Confession time: I’ve never especially liked Guns N’ Roses.
This may strike some Loyal Readers as strange, given my well-known affection for the hard-rock bands of the mid to late ’80s, the so-called “hair metal” guys. (I prefer the term “pop metal,” incidentally.) But G N’ R didn’t really fall into that category, did they? Their sound was louder and more anarchic than their contemporaries, closer in spirit to late ’70s punk than anybody like Def Leppard or Bon Jovi — which is, of course, what their fans and the critics thought was so great about G N’ R. But then I’ve never liked punk either. I enjoy a little melody with my crunchy guitars, please. Then there was the band’s image… oh, boy. Even at 19, I couldn’t help but roll my eyes at lead guitarist Slash hiding behind that mop of hair and that dippy top hat, and lead singer Axl Rose is precisely the sort of scrawny little smart-ass who somehow manages to enrage me simply by breathing. He puts off the same vibe (to me) as Adam Sandler, another smirky, beady-eyed little twerp I’d love to sock right in the nose. You just know these guys used to be the kid back in school who’d fart in his hand and then hold it over your face — the dread buttercup technique, the name of which, I suspect, is one of the reasons why I’ve never warmed much to The Princess Bride and its unfortunately named heroine — and then somehow you would be the one to get in trouble for disrupting the class.
I do like a number of individual G N’ R songs, though, or at least I like them at first. That is, they start off great. But inevitably, somewhere just after the second verse, the drummer starts ramping up the pace and Slash takes off down some self-indulgent back alley, and the whole thing runs off the rails in a nerve-scraping crescendo that I rarely manage to tolerate all the way to the end. “Sweet Child o’ Mine,” possibly the band’s best-known hit, is a perfect example. The first two-thirds are a near-perfect rock tune. Then it just gets obnoxious. And this is enough of a pattern with the band’s output that it keeps me from ever really saying that I like them.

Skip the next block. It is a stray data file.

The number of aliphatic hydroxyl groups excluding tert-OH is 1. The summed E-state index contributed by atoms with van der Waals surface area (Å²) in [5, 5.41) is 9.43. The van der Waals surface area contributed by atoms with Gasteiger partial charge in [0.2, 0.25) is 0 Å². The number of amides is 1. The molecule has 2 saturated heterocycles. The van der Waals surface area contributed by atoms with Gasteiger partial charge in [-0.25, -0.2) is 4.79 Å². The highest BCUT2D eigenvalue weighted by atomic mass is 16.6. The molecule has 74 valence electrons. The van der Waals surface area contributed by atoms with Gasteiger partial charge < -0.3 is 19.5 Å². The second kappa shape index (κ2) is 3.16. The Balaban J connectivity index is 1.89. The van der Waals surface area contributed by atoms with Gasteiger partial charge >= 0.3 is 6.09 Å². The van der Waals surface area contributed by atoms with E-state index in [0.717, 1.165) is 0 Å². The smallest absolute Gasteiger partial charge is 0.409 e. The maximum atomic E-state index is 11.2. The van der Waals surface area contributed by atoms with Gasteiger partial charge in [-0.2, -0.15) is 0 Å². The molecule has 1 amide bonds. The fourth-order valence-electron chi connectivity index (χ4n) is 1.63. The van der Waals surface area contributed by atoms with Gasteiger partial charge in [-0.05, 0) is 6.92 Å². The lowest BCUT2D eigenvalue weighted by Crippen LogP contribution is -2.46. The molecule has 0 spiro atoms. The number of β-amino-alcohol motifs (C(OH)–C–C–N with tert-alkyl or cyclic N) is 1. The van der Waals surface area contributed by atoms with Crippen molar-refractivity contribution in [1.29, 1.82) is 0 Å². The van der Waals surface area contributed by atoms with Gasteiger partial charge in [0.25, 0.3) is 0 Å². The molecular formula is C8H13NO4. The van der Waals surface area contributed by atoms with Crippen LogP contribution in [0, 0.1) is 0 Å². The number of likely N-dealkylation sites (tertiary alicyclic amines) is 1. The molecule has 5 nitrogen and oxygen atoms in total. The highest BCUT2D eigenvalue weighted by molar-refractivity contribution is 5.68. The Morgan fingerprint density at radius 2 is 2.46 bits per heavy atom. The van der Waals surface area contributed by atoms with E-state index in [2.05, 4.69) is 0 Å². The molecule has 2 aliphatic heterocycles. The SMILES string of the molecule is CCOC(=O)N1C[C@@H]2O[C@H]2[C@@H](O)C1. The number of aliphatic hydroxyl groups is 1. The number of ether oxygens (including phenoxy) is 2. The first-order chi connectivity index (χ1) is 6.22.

But Guns N’ Roses did record one song that I like without reservation, and it’s a song that’s been on my mind a lot this week, what with my anxiety leading into the election, followed by the apocalyptic post-election laments of the heartbroken Republicans and all the tiresome back-and-forth about what exactly happened that night and what it all means. I’ve also been thinking of the troubles a couple of my friends are going through at the moment, and of course there’s my own eternally fragile state of mind and my weariness with all the worn-out bullshit of life. And throughout this past week, when all this stuff has reached a critical mass and I’ve felt like I’m at my lowest, most exhausted point, this song has flickered through my mind… and weirdly enough, the thought of it has kind of helped. And maybe it can help some of the people reading this, too, the ones with the problems and the ones who are afraid and unhappy, and the ones who, like me, are just plain tired. It is truly a song — and a sentiment — for our moment.
Ladies and gentlemen, I give you “Patience,” from the 1989 album G N’ R Lies:
And on the note, I bid you all a pleasant weekend…